Representative Nancy Pelosi, the speaker of the U.S. House of Representatives, is at the center of a diplomatic firestorm amid reports that she is planning to travel to Taiwan next month.
Financial Times broke the story that Pelosi is looking to travel to Taiwan in August, making up for an April trip that had to be cancelled when Pelosi contracted COVID-19. “Six people familiar with the situation said Pelosi would take a delegation to Taiwan in August,” FT’s Demetri Sevastopulo and Kathrin Hille wrote. The trip would be part of a broader visit to Asia that will also include stops in Japan, Singapore, Indonesia, and Malaysia.
There has been no official confirmation of the trip as yet. Taiwan’s Ministry of Foreign Affairs said “it had not received any information about a planned visit to Taiwan by Pelosi,” according to Taiwan’s Central News Agency. The ministry added that “it always welcomes the visit of American congresspersons to the country.”
In response to an emailed inquiry from The Diplomat, Taiwan’s de facto embassy in the United States, the Taipei Economic and Cultural Representative Office, said, “We have no further information to share at this time.”
Pelosi also refused to comment on reports about the trip, telling reporters on July 21, “I don’t ever discuss my travel plans… it’s a security issue.”
The saga took a dramatic turn on July 22, when U.S. President Joe Biden told reporters that the U.S. military thinks such a trip is “not a good idea right now.”
According to Politico, “White House and Defense Department officials have already been quietly relaying the risks of a potential trip to Pelosi’s office.” But with Biden’s public warning, the dispute is now happening in plain sight.
Responding to questions from reporters, Pelosi suggested that Biden’s comments stemmed from a fear that “our plane would get shot down or something like that by the Chinese. I don’t know exactly… I haven’t heard it from the President.”
Pelosi added more generally that “it’s important for us to show support for Taiwan,” while emphasizing that “none of us has ever said we’re for independence when it comes to Taiwan. That’s up to Taiwan to decide.”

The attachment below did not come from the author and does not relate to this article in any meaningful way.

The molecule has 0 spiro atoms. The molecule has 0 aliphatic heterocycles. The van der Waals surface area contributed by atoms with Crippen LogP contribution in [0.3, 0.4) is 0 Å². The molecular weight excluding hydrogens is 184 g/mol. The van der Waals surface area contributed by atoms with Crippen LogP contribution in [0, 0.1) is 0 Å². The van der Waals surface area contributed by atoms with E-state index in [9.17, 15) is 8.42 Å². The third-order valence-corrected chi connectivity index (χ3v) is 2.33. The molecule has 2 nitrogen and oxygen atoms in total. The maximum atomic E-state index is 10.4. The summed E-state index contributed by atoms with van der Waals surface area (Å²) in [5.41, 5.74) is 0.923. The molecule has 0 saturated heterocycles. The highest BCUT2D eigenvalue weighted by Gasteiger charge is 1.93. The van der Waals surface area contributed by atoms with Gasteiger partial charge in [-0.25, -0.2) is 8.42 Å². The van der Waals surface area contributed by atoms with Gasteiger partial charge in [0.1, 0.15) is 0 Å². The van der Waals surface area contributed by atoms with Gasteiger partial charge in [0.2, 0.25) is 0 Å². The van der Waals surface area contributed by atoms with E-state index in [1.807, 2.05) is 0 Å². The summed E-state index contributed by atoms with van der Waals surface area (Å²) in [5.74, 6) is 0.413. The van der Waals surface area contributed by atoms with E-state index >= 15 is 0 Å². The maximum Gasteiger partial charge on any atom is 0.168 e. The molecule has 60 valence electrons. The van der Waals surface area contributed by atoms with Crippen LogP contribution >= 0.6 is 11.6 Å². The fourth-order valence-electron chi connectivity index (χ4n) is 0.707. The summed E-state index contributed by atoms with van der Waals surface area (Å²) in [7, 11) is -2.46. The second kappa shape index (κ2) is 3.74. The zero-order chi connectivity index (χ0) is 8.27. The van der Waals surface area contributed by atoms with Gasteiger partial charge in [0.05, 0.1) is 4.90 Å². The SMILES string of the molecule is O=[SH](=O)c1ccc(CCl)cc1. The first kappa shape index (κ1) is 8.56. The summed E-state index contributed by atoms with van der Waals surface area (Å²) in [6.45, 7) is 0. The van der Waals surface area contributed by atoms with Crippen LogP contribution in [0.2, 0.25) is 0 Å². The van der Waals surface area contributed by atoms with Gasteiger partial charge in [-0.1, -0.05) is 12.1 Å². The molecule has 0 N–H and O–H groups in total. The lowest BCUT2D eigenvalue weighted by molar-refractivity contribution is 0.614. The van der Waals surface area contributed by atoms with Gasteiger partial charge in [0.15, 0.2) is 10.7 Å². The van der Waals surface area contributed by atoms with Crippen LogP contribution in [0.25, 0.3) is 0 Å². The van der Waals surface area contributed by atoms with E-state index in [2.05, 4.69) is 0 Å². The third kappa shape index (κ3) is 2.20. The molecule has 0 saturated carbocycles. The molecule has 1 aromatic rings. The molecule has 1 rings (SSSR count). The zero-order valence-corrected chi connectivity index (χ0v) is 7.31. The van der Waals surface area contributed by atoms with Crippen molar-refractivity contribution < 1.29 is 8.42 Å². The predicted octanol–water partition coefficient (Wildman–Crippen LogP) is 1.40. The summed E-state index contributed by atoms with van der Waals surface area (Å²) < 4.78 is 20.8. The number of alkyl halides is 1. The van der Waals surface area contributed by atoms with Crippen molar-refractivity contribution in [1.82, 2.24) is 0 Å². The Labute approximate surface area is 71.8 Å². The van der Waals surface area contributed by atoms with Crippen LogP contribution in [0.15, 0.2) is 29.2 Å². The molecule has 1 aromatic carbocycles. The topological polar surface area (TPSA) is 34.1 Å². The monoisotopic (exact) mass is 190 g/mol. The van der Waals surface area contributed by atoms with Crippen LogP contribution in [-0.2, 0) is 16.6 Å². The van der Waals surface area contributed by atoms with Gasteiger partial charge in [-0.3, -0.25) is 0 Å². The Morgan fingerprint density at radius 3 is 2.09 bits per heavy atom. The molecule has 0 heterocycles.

Amid the apparent disagreement between the White House and Pelosi’s office, questions have turned to what potential actions China might take in response.
Asked about a potential Pelosi trip in a press conference on July 25, Chinese Foreign Ministry spokesperson Zhao Lijian responded, “The Chinese side has repeatedly made clear to the U.S. side our serious concern over Speaker Pelosi’s potential visit to Taiwan and our firm opposition to the visit.”
Zhao added, “We are fully prepared for any eventuality. If the U.S. side insists on making the visit, the Chinese side will take firm and strong measures to safeguard our sovereignty and territorial integrity.”
That is fairly boilerplate language from China on Taiwan-U.S. interactions, and typically there is little to no concrete reaction from Beijing after such visits. However, this time may be different, if reports are accurate that China is warning more strenuously than normal against Pelosi’s trip. The Washington Post’s Josh Rogin, for instance, wrote that “administration officials tell me that they have particular cause for concern right now. China, they say, is planning a potentially destabilizing response.”
There’s certainly reason to suggest Beijing would feel forced into a strong response. China’s political elites are jockeying for position ahead of the once-every-five-years Party Congress. Xi Jinping, currently seeking a precedent-breaking third term as Communist Party leader, cannot afford to be seen as weak on Taiwan.